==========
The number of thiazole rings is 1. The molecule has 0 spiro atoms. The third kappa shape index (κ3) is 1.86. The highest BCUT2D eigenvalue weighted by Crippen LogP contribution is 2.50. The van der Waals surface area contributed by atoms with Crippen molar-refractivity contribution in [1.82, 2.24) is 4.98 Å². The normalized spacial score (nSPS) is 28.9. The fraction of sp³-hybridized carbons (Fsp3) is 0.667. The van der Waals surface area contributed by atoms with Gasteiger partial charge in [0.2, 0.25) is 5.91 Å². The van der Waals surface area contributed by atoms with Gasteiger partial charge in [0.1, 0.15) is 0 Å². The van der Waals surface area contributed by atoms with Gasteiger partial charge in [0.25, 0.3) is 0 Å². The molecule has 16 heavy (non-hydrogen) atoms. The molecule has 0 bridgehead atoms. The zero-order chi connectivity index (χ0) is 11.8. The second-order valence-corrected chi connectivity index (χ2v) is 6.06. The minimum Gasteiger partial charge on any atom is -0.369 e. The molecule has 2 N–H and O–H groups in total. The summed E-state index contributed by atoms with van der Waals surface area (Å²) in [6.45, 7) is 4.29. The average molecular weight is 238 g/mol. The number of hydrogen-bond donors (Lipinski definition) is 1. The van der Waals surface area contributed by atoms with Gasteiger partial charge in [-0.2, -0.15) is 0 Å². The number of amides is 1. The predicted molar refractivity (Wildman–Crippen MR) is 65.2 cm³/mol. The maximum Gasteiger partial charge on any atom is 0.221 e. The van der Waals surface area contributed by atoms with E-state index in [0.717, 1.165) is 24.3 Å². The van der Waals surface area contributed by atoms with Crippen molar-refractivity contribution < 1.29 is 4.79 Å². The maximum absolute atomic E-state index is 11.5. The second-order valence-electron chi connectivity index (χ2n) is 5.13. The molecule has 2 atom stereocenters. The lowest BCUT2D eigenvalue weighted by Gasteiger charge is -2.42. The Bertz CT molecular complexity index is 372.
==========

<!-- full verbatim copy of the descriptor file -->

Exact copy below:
The number of thiazole rings is 1. The molecule has 0 spiro atoms. The third kappa shape index (κ3) is 1.86. The highest BCUT2D eigenvalue weighted by Crippen LogP contribution is 2.50. The van der Waals surface area contributed by atoms with Crippen molar-refractivity contribution in [1.82, 2.24) is 4.98 Å². The normalized spacial score (nSPS) is 28.9. The fraction of sp³-hybridized carbons (Fsp3) is 0.667. The van der Waals surface area contributed by atoms with Gasteiger partial charge in [0.2, 0.25) is 5.91 Å². The van der Waals surface area contributed by atoms with Gasteiger partial charge in [0.1, 0.15) is 0 Å². The van der Waals surface area contributed by atoms with Gasteiger partial charge in [0.25, 0.3) is 0 Å². The molecule has 16 heavy (non-hydrogen) atoms. The molecule has 0 bridgehead atoms. The zero-order chi connectivity index (χ0) is 11.8. The second-order valence-corrected chi connectivity index (χ2v) is 6.06. The minimum Gasteiger partial charge on any atom is -0.369 e. The molecule has 2 N–H and O–H groups in total. The summed E-state index contributed by atoms with van der Waals surface area (Å²) in [6.45, 7) is 4.29. The average molecular weight is 238 g/mol. The number of hydrogen-bond donors (Lipinski definition) is 1. The van der Waals surface area contributed by atoms with Gasteiger partial charge in [-0.2, -0.15) is 0 Å². The number of amides is 1. The predicted molar refractivity (Wildman–Crippen MR) is 65.2 cm³/mol. The maximum Gasteiger partial charge on any atom is 0.221 e. The van der Waals surface area contributed by atoms with E-state index in [0.717, 1.165) is 24.3 Å². The van der Waals surface area contributed by atoms with Crippen molar-refractivity contribution < 1.29 is 4.79 Å². The maximum absolute atomic E-state index is 11.5. The second-order valence-electron chi connectivity index (χ2n) is 5.13. The molecule has 2 atom stereocenters. The lowest BCUT2D eigenvalue weighted by Gasteiger charge is -2.42. The Bertz CT molecular complexity index is 372.